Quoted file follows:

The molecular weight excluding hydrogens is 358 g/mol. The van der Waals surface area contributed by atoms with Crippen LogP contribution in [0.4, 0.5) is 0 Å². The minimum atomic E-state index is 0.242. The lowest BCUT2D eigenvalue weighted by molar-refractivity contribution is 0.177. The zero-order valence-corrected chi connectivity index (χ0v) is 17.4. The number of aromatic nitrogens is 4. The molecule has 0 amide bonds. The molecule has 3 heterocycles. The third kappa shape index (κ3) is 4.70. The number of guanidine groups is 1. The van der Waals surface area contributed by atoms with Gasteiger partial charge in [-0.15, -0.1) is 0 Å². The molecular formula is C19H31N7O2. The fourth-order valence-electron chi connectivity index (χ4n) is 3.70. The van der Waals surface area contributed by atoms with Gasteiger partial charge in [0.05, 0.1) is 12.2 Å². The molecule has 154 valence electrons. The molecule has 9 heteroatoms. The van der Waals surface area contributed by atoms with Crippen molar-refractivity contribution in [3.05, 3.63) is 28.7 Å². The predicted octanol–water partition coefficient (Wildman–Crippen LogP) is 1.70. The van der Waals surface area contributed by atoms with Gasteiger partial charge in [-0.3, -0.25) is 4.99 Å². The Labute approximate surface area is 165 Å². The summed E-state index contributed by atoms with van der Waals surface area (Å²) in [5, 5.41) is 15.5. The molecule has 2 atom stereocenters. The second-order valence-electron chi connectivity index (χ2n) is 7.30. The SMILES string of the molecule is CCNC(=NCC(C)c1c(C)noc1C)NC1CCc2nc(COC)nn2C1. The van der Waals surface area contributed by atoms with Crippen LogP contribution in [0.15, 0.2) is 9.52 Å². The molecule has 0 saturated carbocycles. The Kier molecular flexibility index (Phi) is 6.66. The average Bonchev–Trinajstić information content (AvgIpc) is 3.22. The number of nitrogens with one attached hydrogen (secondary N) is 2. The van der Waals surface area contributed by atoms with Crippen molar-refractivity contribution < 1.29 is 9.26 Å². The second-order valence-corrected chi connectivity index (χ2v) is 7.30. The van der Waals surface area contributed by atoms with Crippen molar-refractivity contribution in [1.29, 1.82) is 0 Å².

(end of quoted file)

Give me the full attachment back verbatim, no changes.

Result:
The molecular weight excluding hydrogens is 358 g/mol. The van der Waals surface area contributed by atoms with Crippen LogP contribution in [0.4, 0.5) is 0 Å². The minimum atomic E-state index is 0.242. The lowest BCUT2D eigenvalue weighted by molar-refractivity contribution is 0.177. The zero-order valence-corrected chi connectivity index (χ0v) is 17.4. The number of aromatic nitrogens is 4. The molecule has 0 amide bonds. The molecule has 3 heterocycles. The third kappa shape index (κ3) is 4.70. The number of guanidine groups is 1. The van der Waals surface area contributed by atoms with Gasteiger partial charge in [-0.15, -0.1) is 0 Å². The molecular formula is C19H31N7O2. The fourth-order valence-electron chi connectivity index (χ4n) is 3.70. The van der Waals surface area contributed by atoms with Gasteiger partial charge in [0.05, 0.1) is 12.2 Å². The molecule has 154 valence electrons. The molecule has 9 heteroatoms. The van der Waals surface area contributed by atoms with Crippen molar-refractivity contribution in [3.05, 3.63) is 28.7 Å². The predicted octanol–water partition coefficient (Wildman–Crippen LogP) is 1.70. The van der Waals surface area contributed by atoms with Gasteiger partial charge in [-0.3, -0.25) is 4.99 Å². The Labute approximate surface area is 165 Å². The summed E-state index contributed by atoms with van der Waals surface area (Å²) in [5, 5.41) is 15.5. The molecule has 2 atom stereocenters. The second-order valence-electron chi connectivity index (χ2n) is 7.30. The SMILES string of the molecule is CCNC(=NCC(C)c1c(C)noc1C)NC1CCc2nc(COC)nn2C1. The van der Waals surface area contributed by atoms with Crippen LogP contribution in [0.15, 0.2) is 9.52 Å². The molecule has 0 saturated carbocycles. The Kier molecular flexibility index (Phi) is 6.66. The average Bonchev–Trinajstić information content (AvgIpc) is 3.22. The number of nitrogens with one attached hydrogen (secondary N) is 2. The van der Waals surface area contributed by atoms with Crippen molar-refractivity contribution < 1.29 is 9.26 Å². The second-order valence-corrected chi connectivity index (χ2v) is 7.30. The van der Waals surface area contributed by atoms with Crippen molar-refractivity contribution in [1.29, 1.82) is 0 Å².